I left off my review of the first installment in the Lindstrom Trilogy (Lindstrom Alone) stating that I very much looked forward to reading the next installment. I’m happy to say I liked Lindstrom’s Progress (2018, Iguana Books) much more than I did its predecessor. The former was somewhat overwhelming with its complex philosophical references (Harry Lindstrom is a retired professor of Philosophy) and diverse locations. However, in Lindstrom’ Progress (a nod to The Pilgrim’s Progress, of which there are several references in the story, such as a Vanity Fair magazine) the philosophy is kept to a minimum and the places are relegated to Toronto and Austria.
Harry is tasked by a Viennese police officer (Madalena Strauss) to prove she murdered her lover (I’ll leave the whys and wherefores of her strange request to the reader). Before their meeting, though, Harry witnesses two adults and a child jump off the balcony in the room next to his to their deaths. This disturbing event is witnessed by Harry via a reflection in the glass building across from the hotel, so he is powerless to prevent it. Shortly thereafter he is visited by a fat man by the name of Sakarov, who threateningly tells Harry “You see nothing.” In the intricate story that follows, Harry finds himself not only investigating the murder of Ms. Strauss’ lover but also of his involvement in a child abduction ring of global proportions. Ms. Strauss, as a member of the police, has specialized in investigating the people involved in this ring and has the files to expose them (many are wealthy people such as Conrad Fearman, whom Harry meets in due course at Mr. Fearman’s Muskoka home). Sakarov is involved in this too, somehow, for he threatens Ms. Strauss as well. Knowing she will likely be killed for her knowledge as well as her possession of incriminating files, she gives two priceless Klimt paintings to Harry. Harry is struck by the resemblance of the redheads in each painting with Ms. Strauss and finds there is a connection there as well.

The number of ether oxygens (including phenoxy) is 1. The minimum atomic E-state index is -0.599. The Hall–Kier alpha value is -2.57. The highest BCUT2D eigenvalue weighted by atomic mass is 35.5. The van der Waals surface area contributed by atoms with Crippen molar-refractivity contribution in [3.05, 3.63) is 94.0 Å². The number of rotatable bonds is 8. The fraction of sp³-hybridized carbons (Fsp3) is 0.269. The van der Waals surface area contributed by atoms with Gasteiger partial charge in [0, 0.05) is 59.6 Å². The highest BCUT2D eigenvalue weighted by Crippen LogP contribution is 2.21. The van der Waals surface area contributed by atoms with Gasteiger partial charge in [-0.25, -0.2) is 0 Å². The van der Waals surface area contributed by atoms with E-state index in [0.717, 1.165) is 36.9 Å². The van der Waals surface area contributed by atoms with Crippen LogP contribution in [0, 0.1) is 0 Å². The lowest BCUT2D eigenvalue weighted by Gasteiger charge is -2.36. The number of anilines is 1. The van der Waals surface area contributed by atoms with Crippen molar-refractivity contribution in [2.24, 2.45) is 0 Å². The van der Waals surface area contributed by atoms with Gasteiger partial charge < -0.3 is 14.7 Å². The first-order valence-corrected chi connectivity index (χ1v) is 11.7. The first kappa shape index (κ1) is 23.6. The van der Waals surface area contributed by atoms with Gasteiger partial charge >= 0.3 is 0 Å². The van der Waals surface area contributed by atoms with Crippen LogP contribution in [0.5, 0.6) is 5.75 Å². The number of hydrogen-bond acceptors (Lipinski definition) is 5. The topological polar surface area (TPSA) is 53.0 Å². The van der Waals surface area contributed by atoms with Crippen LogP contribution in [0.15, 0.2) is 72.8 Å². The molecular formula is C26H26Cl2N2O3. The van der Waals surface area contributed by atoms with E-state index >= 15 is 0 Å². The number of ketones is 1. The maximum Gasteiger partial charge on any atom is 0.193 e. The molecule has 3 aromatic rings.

Mr. Moss has created memorable characters such as the Beau Brummell Simon Wales (whom Harry hires as a researcher) that enliven the story and keep the reader’s interest as we follow Harry from ordeal to ordeal. There is a dash of humour as well, such as Harry’s too-easily compromised security system, which is a running joke. The intricate storyline and dialogues are well executed, resulting in an elevated type of literary murder mystery; one that deals with such varied themes as religion, morality, guilt, and facing and accepting reality. In short, a taut and interesting story, great characters and several plot twists that will surprise you. Highly recommended for crime fiction enthusiasts looking for something a little different.
There is an imminent third entry, Lindstrom Unbound, which is due out in March 2019. My review copy of Lindstrom’s Progress was supplied by the author in exchange for a fair and honest review.
Lindstrom’s Progress by John Moss
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